Joshua Stein (J.D. candidate, Yale Law School) has posted "Historians Before the Bench: Friends of the Court, Foes of Originalism." It is forthcoming in Volume 25 of the Yale Journal of Law & the Humanities (2013). Here's the abstract:
Historians, I contend, can more effectively influence the Court and reclaim their authority to interpret the past without surrendering their professional principles. They must first understand that their attempts to get involved in originalist debates fall short in three ways: (1) they traffic in certitudes, which are anathema to the historical vocation; (2) they accept and legitimize the normative, originalist premise that the past ought to inform the present; and (3) they search for historical analogies to satisfy the Court’s originalists when they are better served locating or contextualizing persuasive case law. This Note will examine these three matters in turn in Parts One, Two and Three. In Part Four, I argue that historians can and should pursue alternative approaches in their briefs. Responding to each of the three issues named above, respectively, they should (1) attack originalist arguments by destabilizing their historical conclusions, (2) adopt alternatives to originalist advocacy in their amicus briefs, or (3) craft briefs narrowly in the fashion of a historical “special master.” All three approaches would bring an urgent relevancy to historical advocacy without sacrificing historical principles.And a brief excerpt from the conclusion:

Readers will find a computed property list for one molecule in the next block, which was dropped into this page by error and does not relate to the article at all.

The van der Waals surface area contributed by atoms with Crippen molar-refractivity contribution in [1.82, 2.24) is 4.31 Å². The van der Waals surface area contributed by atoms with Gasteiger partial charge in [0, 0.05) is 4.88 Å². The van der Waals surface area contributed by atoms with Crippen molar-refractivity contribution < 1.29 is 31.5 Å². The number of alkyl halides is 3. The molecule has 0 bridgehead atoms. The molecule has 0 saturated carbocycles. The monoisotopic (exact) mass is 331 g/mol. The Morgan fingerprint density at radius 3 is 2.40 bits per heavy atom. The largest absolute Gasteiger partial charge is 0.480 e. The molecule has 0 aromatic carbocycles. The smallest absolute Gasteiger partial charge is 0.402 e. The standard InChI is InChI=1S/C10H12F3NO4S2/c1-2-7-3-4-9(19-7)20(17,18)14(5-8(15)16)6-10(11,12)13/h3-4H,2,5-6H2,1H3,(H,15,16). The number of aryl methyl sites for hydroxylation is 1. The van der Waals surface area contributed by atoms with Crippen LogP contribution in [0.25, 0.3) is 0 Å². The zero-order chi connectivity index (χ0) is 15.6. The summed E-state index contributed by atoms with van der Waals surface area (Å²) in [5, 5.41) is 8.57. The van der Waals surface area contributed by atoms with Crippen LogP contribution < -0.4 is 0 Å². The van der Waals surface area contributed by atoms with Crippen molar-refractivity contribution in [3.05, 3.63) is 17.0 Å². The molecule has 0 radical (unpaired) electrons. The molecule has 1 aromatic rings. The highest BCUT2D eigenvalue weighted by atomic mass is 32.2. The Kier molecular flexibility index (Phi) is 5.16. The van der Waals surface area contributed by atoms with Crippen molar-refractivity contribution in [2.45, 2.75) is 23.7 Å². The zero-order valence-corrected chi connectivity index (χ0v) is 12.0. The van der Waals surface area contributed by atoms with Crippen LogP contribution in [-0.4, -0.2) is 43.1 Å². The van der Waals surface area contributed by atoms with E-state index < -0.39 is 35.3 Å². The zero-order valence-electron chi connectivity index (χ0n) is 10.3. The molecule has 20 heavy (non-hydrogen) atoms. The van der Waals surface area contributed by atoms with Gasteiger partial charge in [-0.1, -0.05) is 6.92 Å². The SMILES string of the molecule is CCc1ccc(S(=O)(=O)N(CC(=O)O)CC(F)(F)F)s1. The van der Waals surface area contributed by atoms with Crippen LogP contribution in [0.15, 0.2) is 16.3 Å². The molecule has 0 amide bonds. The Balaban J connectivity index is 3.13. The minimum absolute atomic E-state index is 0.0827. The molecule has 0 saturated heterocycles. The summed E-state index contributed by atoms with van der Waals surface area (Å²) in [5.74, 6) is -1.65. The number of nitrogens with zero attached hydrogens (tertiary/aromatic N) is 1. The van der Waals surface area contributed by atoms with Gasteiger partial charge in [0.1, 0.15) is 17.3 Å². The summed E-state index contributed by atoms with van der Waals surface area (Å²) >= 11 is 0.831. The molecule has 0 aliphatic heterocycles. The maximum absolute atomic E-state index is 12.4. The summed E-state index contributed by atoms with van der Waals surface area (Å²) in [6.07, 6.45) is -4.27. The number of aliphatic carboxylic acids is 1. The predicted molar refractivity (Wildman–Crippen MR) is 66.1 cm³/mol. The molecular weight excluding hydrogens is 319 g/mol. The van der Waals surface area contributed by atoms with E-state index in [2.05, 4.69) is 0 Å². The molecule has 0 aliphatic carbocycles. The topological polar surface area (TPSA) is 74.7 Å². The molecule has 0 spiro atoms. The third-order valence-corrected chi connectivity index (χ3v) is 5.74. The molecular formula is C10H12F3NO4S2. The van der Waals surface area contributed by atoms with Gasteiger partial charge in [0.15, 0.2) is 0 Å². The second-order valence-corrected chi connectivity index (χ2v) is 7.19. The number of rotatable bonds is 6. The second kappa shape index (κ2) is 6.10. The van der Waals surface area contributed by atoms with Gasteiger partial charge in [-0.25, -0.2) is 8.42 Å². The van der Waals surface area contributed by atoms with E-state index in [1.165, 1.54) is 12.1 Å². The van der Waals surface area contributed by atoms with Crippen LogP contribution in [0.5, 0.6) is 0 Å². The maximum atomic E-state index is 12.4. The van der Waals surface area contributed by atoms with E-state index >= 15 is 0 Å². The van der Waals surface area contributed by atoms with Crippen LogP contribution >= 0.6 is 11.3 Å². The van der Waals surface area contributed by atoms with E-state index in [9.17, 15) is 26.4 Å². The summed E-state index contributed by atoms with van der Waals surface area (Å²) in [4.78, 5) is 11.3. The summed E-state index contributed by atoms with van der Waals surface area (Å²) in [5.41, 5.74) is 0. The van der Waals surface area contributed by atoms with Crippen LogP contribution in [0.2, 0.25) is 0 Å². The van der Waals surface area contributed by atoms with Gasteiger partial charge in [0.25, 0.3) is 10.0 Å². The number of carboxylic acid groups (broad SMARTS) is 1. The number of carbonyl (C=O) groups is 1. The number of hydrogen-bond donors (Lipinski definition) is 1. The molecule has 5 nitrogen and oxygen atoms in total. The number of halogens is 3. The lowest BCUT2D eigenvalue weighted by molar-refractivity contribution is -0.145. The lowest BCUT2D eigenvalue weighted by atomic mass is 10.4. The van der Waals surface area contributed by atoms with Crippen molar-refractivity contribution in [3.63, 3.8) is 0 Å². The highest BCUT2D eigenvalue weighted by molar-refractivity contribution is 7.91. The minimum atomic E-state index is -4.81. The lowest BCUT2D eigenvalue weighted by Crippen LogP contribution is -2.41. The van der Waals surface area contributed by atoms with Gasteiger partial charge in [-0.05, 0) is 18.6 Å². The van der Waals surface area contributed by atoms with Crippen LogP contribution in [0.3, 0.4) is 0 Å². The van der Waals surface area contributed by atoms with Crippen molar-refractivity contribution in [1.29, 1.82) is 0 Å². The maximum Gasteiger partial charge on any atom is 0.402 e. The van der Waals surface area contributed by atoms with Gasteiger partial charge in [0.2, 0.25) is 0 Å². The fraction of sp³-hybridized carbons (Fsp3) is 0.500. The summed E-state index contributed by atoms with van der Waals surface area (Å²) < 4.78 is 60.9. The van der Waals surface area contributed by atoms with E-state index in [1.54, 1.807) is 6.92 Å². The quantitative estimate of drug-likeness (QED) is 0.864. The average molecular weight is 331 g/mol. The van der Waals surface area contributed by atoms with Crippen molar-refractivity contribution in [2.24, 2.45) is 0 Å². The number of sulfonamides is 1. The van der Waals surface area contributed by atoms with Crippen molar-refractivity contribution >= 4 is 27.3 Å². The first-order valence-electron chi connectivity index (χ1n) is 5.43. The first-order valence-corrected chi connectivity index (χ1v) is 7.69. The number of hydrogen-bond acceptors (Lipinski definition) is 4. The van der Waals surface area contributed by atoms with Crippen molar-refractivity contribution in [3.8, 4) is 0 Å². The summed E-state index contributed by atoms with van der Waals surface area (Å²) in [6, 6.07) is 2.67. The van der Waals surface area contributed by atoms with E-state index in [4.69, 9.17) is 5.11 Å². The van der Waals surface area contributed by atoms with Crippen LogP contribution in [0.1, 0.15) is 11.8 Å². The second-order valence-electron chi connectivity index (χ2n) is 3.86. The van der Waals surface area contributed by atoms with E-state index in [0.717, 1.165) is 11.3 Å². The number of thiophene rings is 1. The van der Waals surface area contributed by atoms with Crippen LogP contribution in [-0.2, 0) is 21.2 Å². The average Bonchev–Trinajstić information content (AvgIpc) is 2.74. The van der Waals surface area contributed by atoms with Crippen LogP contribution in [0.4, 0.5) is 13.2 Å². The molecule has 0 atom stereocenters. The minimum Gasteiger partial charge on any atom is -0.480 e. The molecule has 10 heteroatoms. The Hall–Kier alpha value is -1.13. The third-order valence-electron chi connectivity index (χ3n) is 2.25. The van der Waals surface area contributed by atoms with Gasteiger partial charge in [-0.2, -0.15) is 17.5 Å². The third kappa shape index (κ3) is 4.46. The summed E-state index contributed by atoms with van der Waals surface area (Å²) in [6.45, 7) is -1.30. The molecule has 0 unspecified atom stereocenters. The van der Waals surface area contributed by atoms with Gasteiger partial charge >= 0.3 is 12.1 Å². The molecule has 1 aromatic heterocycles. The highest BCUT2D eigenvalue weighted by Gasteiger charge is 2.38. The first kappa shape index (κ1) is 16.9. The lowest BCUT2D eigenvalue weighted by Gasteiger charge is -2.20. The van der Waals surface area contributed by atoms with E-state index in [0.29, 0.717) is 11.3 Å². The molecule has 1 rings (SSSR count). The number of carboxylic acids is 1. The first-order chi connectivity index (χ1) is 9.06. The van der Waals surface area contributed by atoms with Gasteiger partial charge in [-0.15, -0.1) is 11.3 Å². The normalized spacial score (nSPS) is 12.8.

The historical past should not always play an important role in legal decisions, especially not when text or precedent suggest a clearer path. But when the past does figure into a decision, the Court should welcome input from professional historians. And likewise, historians should feel they can contribute something of value beyond speaking to original intentions. Within the guidelines suggested in this Note, historians can pursue a strategy that suits their professional philosophies and puts their versions of the past on the public record. Whether the Court wants to listen or not is, and always has been, its prerogative. Be that as it may, members not only of the bench but also of the bar lose something of value if historians bow out of amicus advocacy altogether. If jurists are willing to listen to and engage with historians, even without always agreeing with them, then the legal community will benefit from a deeper, richer understanding of the past.You may download the full Note here, on SSRN.